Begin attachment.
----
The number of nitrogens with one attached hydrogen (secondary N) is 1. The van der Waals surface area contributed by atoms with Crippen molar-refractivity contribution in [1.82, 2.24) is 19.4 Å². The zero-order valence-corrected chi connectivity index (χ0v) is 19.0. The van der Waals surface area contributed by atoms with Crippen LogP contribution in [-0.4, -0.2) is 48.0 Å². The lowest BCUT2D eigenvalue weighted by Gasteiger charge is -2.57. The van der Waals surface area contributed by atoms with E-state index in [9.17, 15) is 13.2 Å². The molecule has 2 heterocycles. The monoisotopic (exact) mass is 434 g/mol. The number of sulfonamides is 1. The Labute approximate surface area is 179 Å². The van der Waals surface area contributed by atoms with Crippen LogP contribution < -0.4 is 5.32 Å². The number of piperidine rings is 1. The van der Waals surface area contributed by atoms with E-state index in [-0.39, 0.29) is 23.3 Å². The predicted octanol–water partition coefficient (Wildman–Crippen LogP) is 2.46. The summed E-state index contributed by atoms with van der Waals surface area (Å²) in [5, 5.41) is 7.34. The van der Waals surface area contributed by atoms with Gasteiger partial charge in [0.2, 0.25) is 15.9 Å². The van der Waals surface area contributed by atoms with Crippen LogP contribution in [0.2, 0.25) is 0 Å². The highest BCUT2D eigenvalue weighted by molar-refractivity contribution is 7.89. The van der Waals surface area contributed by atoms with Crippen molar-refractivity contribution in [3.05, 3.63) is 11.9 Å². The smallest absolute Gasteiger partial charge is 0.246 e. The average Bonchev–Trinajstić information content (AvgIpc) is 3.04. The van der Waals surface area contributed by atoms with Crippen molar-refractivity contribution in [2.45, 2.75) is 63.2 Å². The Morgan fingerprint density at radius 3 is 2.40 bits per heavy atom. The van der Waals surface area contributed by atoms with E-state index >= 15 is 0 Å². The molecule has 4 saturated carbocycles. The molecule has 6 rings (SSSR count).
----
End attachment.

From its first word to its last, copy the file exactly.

The number of nitrogens with one attached hydrogen (secondary N) is 1. The van der Waals surface area contributed by atoms with Crippen molar-refractivity contribution in [1.82, 2.24) is 19.4 Å². The zero-order valence-corrected chi connectivity index (χ0v) is 19.0. The van der Waals surface area contributed by atoms with Crippen LogP contribution in [-0.4, -0.2) is 48.0 Å². The lowest BCUT2D eigenvalue weighted by Gasteiger charge is -2.57. The van der Waals surface area contributed by atoms with E-state index in [9.17, 15) is 13.2 Å². The molecule has 2 heterocycles. The monoisotopic (exact) mass is 434 g/mol. The number of sulfonamides is 1. The Labute approximate surface area is 179 Å². The van der Waals surface area contributed by atoms with Crippen LogP contribution < -0.4 is 5.32 Å². The number of piperidine rings is 1. The van der Waals surface area contributed by atoms with E-state index in [-0.39, 0.29) is 23.3 Å². The predicted octanol–water partition coefficient (Wildman–Crippen LogP) is 2.46. The summed E-state index contributed by atoms with van der Waals surface area (Å²) in [5, 5.41) is 7.34. The van der Waals surface area contributed by atoms with Gasteiger partial charge in [0.2, 0.25) is 15.9 Å². The van der Waals surface area contributed by atoms with Crippen LogP contribution in [0.2, 0.25) is 0 Å². The highest BCUT2D eigenvalue weighted by molar-refractivity contribution is 7.89. The van der Waals surface area contributed by atoms with Crippen molar-refractivity contribution in [3.05, 3.63) is 11.9 Å². The smallest absolute Gasteiger partial charge is 0.246 e. The average Bonchev–Trinajstić information content (AvgIpc) is 3.04. The van der Waals surface area contributed by atoms with Crippen molar-refractivity contribution in [2.45, 2.75) is 63.2 Å². The Morgan fingerprint density at radius 3 is 2.40 bits per heavy atom. The van der Waals surface area contributed by atoms with E-state index >= 15 is 0 Å². The molecule has 4 saturated carbocycles. The molecule has 6 rings (SSSR count).